any legal advisors?

  • Hi kim, this is a bit off subject. did the duffy;s rehab advertizment get placed on your blog because you ‘monatized?”

    back to subject, i would like to hear a legal perspective on the difference that the new law would make if prop 19 is passed. i am of the understanding that the current law may actually offer more protection in a way than prop 19 will do…

    any legal advisors?

  • Reading over the whole study, it is clear to see that any estimates of price and consumption are a crap shoot at best. One thing the study doesn’t touch on is the sheer magnitude of the black market.

    If Prop 19 passes, there are still 49 other states where MJ will still be illegal. Cheaper prices will lead to greater exports, thus driving up the price of legal, taxed MJ. What would be someone’s motivation to sell at $800/pound when out of state buyers would line up to buy at $4,000 or more? Granted there would be some legal risks involved, but growers already take those risks, and having a legal framework to operate under would offer a larger cover to grow. I live in Minnesota and we get flooded with MJ from Cali. $4,000 to $5,000 a pound is the norm, and it seems like we can never get enough.

    Also, Prop 19 allows for cities and counties to allow legal sales/cultivation or to opt out. Just looking at medical MJ and how cities are fighting sales tooth and nail, I don’t see them just rolling over and allowing legalized sales if Prop 19 passes. There will be restrictions, regulations, barriers to entry all driving up prices as well. Dispensary prices are currently in line with black market prices to eliminate reselling. I think after Prop 19, they will remain the same.

    In the end, I see Prop 19 as a good thing for everyone. It will offer a legalized market and a larger “grey area” both supported by a huge black market that isn’t going anywhere.

    • aash,

      Well said, though I do think prices will drop here. However, out of state buyers are not paying $4000 per pound now (they want some compensation for driving cross country with 20 pounds of weed and risking arrest in the midwest! yikes!). They are paying between $2000 and $3500 depending on quality, availability and whether the pound is indoor or outdoor. Out of state buyers will be willing to pay relatively high prices but competition will slowly drive down prices …and unfortunately, quality. Nonetheless, prices will probably not drop as far or as fast as many assume for the reasons you state in your comment.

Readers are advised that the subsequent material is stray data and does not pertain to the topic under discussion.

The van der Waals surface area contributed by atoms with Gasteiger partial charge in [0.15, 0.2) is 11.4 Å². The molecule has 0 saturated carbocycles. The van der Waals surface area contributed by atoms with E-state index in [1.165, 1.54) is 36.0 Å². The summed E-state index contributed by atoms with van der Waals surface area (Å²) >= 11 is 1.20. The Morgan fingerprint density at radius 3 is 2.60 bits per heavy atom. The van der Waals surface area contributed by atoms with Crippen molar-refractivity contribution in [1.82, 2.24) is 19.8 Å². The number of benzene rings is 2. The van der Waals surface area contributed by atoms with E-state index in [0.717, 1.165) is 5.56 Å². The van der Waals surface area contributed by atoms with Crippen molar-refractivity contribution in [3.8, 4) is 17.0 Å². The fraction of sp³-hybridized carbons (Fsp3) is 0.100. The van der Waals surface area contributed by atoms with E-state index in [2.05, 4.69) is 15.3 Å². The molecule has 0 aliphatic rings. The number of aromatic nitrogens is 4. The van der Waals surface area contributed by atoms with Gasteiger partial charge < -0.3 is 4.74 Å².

• Reading over the whole study, it is clear to see that any estimates of price and consumption are a crap shoot at best. One thing the study doesn’t touch on is the sheer magnitude of the black market.

    If Prop 19 passes, there are still 49 other states where MJ will still be illegal. Cheaper prices will lead to greater exports, thus driving up the price of legal, taxed MJ. What would be someone’s motivation to sell at $800/pound when out of state buyers would line up to buy at $4,000 or more? Granted there would be some legal risks involved, but growers already take those risks, and having a legal framework to operate under would offer a larger cover to grow. I live in Minnesota and we get flooded with MJ from Cali. $4,000 to $5,000 a pound is the norm, and it seems like we can never get enough.

    Also, Prop 19 allows for cities and counties to allow legal sales/cultivation or to opt out. Just looking at medical MJ and how cities are fighting sales tooth and nail, I don’t see them just rolling over and allowing legalized sales if Prop 19 passes. There will be restrictions, regulations, barriers to entry all driving up prices as well. Dispensary prices are currently in line with black market prices to eliminate reselling. I think after Prop 19, they will remain the same.

    In the end, I see Prop 19 as a good thing for everyone. It will offer a legalized market and a larger “grey area” both supported by a huge black market that isn’t going anywhere.

    • aash,

      Well said, though I do think prices will drop here. However, out of state buyers are not paying $4000 per pound now (they want some compensation for driving cross country with 20 pounds of weed and risking arrest in the midwest! yikes!). They are paying between $2000 and $3500 depending on quality, availability and whether the pound is indoor or outdoor. Out of state buyers will be willing to pay relatively high prices but competition will slowly drive down prices …and unfortunately, quality. Nonetheless, prices will probably not drop as far or as fast as many assume for the reasons you state in your comment.